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The interim storage of high-level radioactive waste poses significant and unacceptable risks to New Mexicans, our environment and our economy… New Mexico’s agricultural industry contributes approximately $3 billion per year to the state’s economy… New Mexico’s oil and natural gas industry contributed $2 billion to the state last year.” (New Mexico Governor Michelle Grisham)
Notice that agriculture is worth $1 billion more to the state, than the oil and gas!

WIPP nuclear waste dump, URENCO, and Waste Control Specialists are all nuclear-nuclear waste sites in this area.

Excerpted from the letter that the Governor of New Mexico wrote opposing Holtec’s interim high-level nuclear waste plan: “The interim storage of high-level radioactive waste poses significant and unacceptable risks to New Mexicans, our environment and our economy…. the Nuclear Regulatory Commission (NRC) is evaluating the issuance of a 40-year license to Holtec International for a consolidated interim storage facility in southeastern New Mexico… this facility would store spent nuclear fuel (SNF) and reactor-related materials greater than low-level radioactive waste… New Mexico’s agricultural industry contributes approximately $3 billion per year to the state’s economy, $300 million of which is generated in Lea and Eddy Counties, where the proposed facility is to be sited.

Further, the Permian Basin, situated in west Texas and southeastern New Mexico, is the largest inland oil and gas reservoir and the most prolific oil and gas producing region in the world. New Mexico’s oil and natural gas industry contributed $2 billion to the state last year… Lea County and Eddy County were ranked the second and sixth oil-producing counties in the country, respectively, earlier this year, with production continuing to increase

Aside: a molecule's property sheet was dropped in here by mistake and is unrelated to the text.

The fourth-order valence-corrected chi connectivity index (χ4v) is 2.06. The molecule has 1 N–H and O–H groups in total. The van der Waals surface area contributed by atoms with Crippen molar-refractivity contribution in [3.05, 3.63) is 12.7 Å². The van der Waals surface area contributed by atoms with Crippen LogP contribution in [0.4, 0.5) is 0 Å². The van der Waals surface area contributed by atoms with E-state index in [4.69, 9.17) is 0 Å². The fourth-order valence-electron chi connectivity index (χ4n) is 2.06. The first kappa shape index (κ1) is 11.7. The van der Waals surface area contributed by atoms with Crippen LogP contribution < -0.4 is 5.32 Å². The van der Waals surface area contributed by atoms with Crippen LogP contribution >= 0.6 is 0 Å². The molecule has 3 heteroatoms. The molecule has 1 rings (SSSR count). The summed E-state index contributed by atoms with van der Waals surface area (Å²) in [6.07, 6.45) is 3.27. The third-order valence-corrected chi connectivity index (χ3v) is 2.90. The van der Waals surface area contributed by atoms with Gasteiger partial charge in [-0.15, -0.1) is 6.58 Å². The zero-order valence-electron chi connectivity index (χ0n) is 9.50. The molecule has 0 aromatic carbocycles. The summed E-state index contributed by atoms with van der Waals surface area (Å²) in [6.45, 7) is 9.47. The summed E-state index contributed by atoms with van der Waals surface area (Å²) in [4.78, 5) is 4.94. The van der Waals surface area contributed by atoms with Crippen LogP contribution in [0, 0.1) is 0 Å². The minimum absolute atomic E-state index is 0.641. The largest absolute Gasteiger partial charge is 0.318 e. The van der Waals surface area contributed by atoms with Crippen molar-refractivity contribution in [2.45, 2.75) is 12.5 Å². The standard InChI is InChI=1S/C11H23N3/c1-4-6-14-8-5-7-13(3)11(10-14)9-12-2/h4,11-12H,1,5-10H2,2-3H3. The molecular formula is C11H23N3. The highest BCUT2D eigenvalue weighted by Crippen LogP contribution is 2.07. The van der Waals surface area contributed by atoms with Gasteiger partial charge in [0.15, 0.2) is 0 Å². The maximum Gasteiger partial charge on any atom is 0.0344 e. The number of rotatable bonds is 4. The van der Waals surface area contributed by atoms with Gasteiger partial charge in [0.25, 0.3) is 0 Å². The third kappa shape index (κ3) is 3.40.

Any disruption of agriculture or oil and gas activities as a result of a perceived or actual incident would be catastrophic to New Mexico, and any steps toward siting such a project could cause a decrease in investment in two of our state’s biggest industries. For those reasons, the New Mexico Cattle Growers’ Association, the New Mexico Farm and Livestock Bureau and the Permian Basin Petroleum Association have all sent me letters opposing high-live waste storage in southeastern New Mexico

In addition… I am concerned about the financial burden it could place on the state and local communities. Transporting material of this nature safely requires both well-maintained infrastructure and highly specialized emergency response equipment and personnel that can respond to an incident at the facility or on transit routes. The state of New Mexico cannot be expected to support these activities…” (Disclaimer: Excerpts retyped from the original, so there could be an error, though it was checked. The original is always the original. Original letter in its entirety:

http://static1.1.sqspcdn.com/static/f/356082/28140747/1560043070497/governorletter060719.pdf?token=Y0woRR1a1WsuXvXfMWmJL66wNEQ%3D